There's no doubt that money can be made by owning shares of unprofitable businesses. For example, biotech and mining exploration companies often lose money for years before finding success with a new treatment or mineral discovery. But the harsh reality is that very many loss making companies burn through all their cash and go bankrupt.
So, the natural question for Provexis (LON:PXS) shareholders is whether they should be concerned by its rate of cash burn. In this article, we define cash burn as its annual (negative) free cash flow, which is the amount of money a company spends each year to fund its growth. Let's start with an examination of the business' cash, relative to its cash burn.
Does Provexis Have A Long Cash Runway?
You can calculate a company's cash runway by dividing the amount of cash it has by the rate at which it is spending that cash. In March 2021, Provexis had UK£1.1m in cash, and was debt-free. Looking at the last year, the company burnt through UK£263k. Therefore, from March 2021 it had 4.1 years of cash runway. A runway of this length affords the company the time and space it needs to develop the business. The image below shows how its cash balance has been changing over the last few years.
How Is Provexis' Cash Burn Changing Over Time?
In the last year, Provexis did book revenue of UK£505k, but its revenue from operations was less, at just UK£505k. We don't think that's enough operating revenue for us to understand too much from revenue growth rates, since the company is growing off a low base. So we'll focus on the cash burn, today. While it hardly paints a picture of imminent growth, the fact that it has reduced its cash burn by 22% over the last year suggests some degree of prudence. Admittedly, we're a bit cautious of Provexis due to its lack of significant operating revenues. We prefer most of the stocks on this list of stocks that analysts expect to grow.
How Hard Would It Be For Provexis To Raise More Cash For Growth?
Even though it has reduced its cash burn recently, shareholders should still consider how easy it would be for Provexis to raise more cash in the future. Issuing new shares, or taking on debt, are the most common ways for a listed company to raise more money for its business. One of the main advantages held by publicly listed companies is that they can sell shares to investors to raise cash and fund growth. We can compare a company's cash burn to its market capitalisation to get a sense for how many new shares a company would have to issue to fund one year's operations.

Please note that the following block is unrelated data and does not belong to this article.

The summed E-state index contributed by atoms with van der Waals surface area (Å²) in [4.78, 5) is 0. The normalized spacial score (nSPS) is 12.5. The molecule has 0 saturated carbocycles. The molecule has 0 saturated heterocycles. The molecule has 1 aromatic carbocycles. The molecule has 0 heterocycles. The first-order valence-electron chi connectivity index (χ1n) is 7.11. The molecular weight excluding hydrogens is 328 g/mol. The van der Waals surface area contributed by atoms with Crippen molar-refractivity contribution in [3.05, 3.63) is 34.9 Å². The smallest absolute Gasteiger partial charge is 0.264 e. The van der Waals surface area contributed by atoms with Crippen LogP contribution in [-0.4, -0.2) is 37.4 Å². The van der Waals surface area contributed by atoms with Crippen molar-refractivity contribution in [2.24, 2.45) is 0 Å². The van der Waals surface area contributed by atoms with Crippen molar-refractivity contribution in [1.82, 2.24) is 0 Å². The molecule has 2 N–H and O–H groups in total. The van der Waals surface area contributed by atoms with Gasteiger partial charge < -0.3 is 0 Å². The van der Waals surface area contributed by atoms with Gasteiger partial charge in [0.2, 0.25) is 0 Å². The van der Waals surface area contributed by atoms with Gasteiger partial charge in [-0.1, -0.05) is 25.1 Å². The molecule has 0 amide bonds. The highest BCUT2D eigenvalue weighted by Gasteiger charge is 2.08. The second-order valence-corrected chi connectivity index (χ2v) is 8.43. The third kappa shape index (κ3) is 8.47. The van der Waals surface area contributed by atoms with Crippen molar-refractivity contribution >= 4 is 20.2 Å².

Since it has a market capitalisation of UK£18m, Provexis' UK£263k in cash burn equates to about 1.4% of its market value. So it could almost certainly just borrow a little to fund another year's growth, or else easily raise the cash by issuing a few shares.
So, Should We Worry About Provexis' Cash Burn?
It may already be apparent to you that we're relatively comfortable with the way Provexis is burning through its cash. For example, we think its cash runway suggests that the company is on a good path. And even though its cash burn reduction wasn't quite as impressive, it was still a positive. After taking into account the various metrics mentioned in this report, we're pretty comfortable with how the company is spending its cash. On another note, Provexis has 4 warning signs (and 2 which are a bit concerning) we think you should know about.
If you would prefer to check out another company with better fundamentals, then do not miss this free list of interesting companies, that have HIGH return on equity and low debt or this list of stocks which are all forecast to grow.
This article by Simply Wall St is general in nature. We provide commentary based on historical data and analyst forecasts only using an unbiased methodology and our articles are not intended to be financial advice. It does not constitute a recommendation to buy or sell any stock, and does not take account of your objectives, or your financial situation. We aim to bring you long-term focused analysis driven by fundamental data. Note that our analysis may not factor in the latest price-sensitive company announcements or qualitative material. Simply Wall St has no position in any stocks mentioned.
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